The Pegtop Kite
The Pegtop is a good choice if one is looking for an easy-to-make kite. The framework is a simple two-piece unit. When this is covered, and a bridle and tail added, the kite is ready for flying. It is not, however, one of the easiest of kites to handle. Technically, this is because it lacks inherent stability. Stability means that if a kite is disturbed from its path of steady flight by, say, a change of wind direction or speed, it will tend to right itself. Inherent stability means that this balance or steadiness is achieved by the design and construction of the kite. We may say then that the pegtop kite tends to be unstable in a changeable wind. This very fact, however, may be an additional reason for making such a kite, and the operator finds much satisfaction in skilfully handling it in flight. The pegtop may be made in different sizes. The measurements given here could be adapted to suit individual requirements. It must be remembered, though, that the larger the kite, the more skill is needed in flying it successfully. The one described here may be thought of as a small trial size, which will teach the young beginner quite a lot about the art of flying kites.
The backbone A (Fig. 2) is formed from 1/4 in. x 3/8 in. stripwood, 1 ft. 6 in. in length and is notched at the bottom end. It must be straight and smooth. For the curved top use a flexible piece of split cane about 1/4 in. diameter and 1 ft. 4 in. in length, and notch it at the ends. Suitable cane may be obtained from handicraft or horticultural shops. That which has a hard outer skin is the kind which is the best to use. It may be bought in 3 ft. lengths. If they are whole pieces, they can be split with a sharp-pointed knife. The cane is curved to a bow shape, as shown (B, Fig. 2). The shaping is more easily done if the cane is subjected to dry heat, such as a gas jet or electric fire. This prevents cracking or splitting. The bow is held in position by means of a bowstring, C, tied at each end. Use thin, strong string because it has to withstand considerable strain. The depth of the curve at the centre is 3 1/2 in.
Secure the cane at its centre to the top of the backbone. Use glue and bind round with strong thread. Apply glue to the binding to prevent it from slipping. Make a neat, firm joint. The strength of the framework depends upon this. The next stage is to complete the bracing of the framework. Use thin strong string. Tie this to one end of the curved top. From there take it to the bottom of the backbone and up to the other end of the top. This string should not be too taut, as most of the strain is taken up by the bowstring. The framework is now complete, and is ready for covering. For the cover use tissue paper or pure unbleached greaseproof! (It is worth while mentioning here, that a larger size in this kind of kite, say 3 ft. or over, would be better with a lightweight cloth cover.) Place the framework on the paper and with a pencil mark out the shape of the cover. Allow a margin of 1 1/2 in. all round and cut out. At this point the cover may be decorated. Suggested designs are given in 'Accessories' in Chapter 7. These are best done on separate sheets of paper and pasted on to the cover. For colouring, one of the proprietary brands of lacquer is easy to apply, and will answer the purpose well.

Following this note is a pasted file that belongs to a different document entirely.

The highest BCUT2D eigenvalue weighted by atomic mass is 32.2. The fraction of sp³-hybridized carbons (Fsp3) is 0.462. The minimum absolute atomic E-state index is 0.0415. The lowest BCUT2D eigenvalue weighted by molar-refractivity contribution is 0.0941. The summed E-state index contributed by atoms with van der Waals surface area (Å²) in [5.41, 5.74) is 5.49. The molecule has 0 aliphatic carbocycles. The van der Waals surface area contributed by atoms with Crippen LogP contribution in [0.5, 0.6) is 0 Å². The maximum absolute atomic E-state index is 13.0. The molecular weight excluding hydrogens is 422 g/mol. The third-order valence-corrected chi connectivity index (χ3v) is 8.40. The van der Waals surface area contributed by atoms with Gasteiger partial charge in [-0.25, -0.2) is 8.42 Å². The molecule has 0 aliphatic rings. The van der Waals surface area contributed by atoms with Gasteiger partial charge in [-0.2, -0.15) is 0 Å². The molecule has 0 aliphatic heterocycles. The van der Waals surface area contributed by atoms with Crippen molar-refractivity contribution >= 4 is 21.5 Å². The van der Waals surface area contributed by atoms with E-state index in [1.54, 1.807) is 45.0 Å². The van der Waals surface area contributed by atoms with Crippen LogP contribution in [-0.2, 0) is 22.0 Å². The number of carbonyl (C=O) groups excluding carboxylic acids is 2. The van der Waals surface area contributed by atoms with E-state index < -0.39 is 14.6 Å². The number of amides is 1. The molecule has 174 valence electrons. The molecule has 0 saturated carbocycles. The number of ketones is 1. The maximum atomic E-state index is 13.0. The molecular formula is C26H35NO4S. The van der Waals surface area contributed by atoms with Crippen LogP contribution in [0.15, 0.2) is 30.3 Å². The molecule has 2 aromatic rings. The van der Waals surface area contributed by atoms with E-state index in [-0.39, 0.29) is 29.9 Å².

Attach the cover to the framework, taking care not to crease or tear the paper. Apply glue
to the backbone, and stick the cover to it and set aside for a little while for the glue
to dry. Next, cut narrow V-shaped slits at intervals round the margin. Apply glue to the
curved top, and to the outer half of the margin. Fold this over and fasten it down around
the top and the outer strings. 3 in. folded reinforcing strips may be glued round the
strings and the top. The kite may be embellished with tassels or fringes. If fringes are
chosen, then two loops of string are tied to the ends of the bow and the bottom of the
backbone. If tassels are chosen, they would hang from the ends of the curved top. Details
for making both of these are given in 'Accessories'.
The bridle, 3 ft. 6 in. in length, is tied to the backbone at the places shown (Fig. 2) in the form of a loop. Use stout string. In order to attach the bridle, the cover has to be pierced. Strengthen the cover where this is done by means of thin cardboard washers, fastened down with glue. A conventional tail is tied to the bottom of the backbone. This is a piece of string 4 ft. 6 in. in length to which are fastened 4 in. folded strips of paper 6 in. apart. (See 'Accessories' for further details.) For the kite line use the kind recommended in Chapter 7. It is attached to the bridle by means of a bowline knot and a reef knot. The method of forming the knots is shown in Chapter 7. These permit the line to be adjusted on the bridle, in order to obtain the best position for flying the kite. Generally the kite line is tied a little above the centre of gravity. This centre may be ascertained by balancing the kite by its backbone on a length of thin stripwood, or even the blunt end of a pencil would serve. The point when the kite remains in balance on the stick is the centre of gravity, and this could be marked with a pencil. A reel is needed on which the kite string is wound. Two types of these are described in 'Accessories'. The size of the reel will depend to a large extent upon the amount and thickness of the string used, but both of the reels referred to are of a convenient size.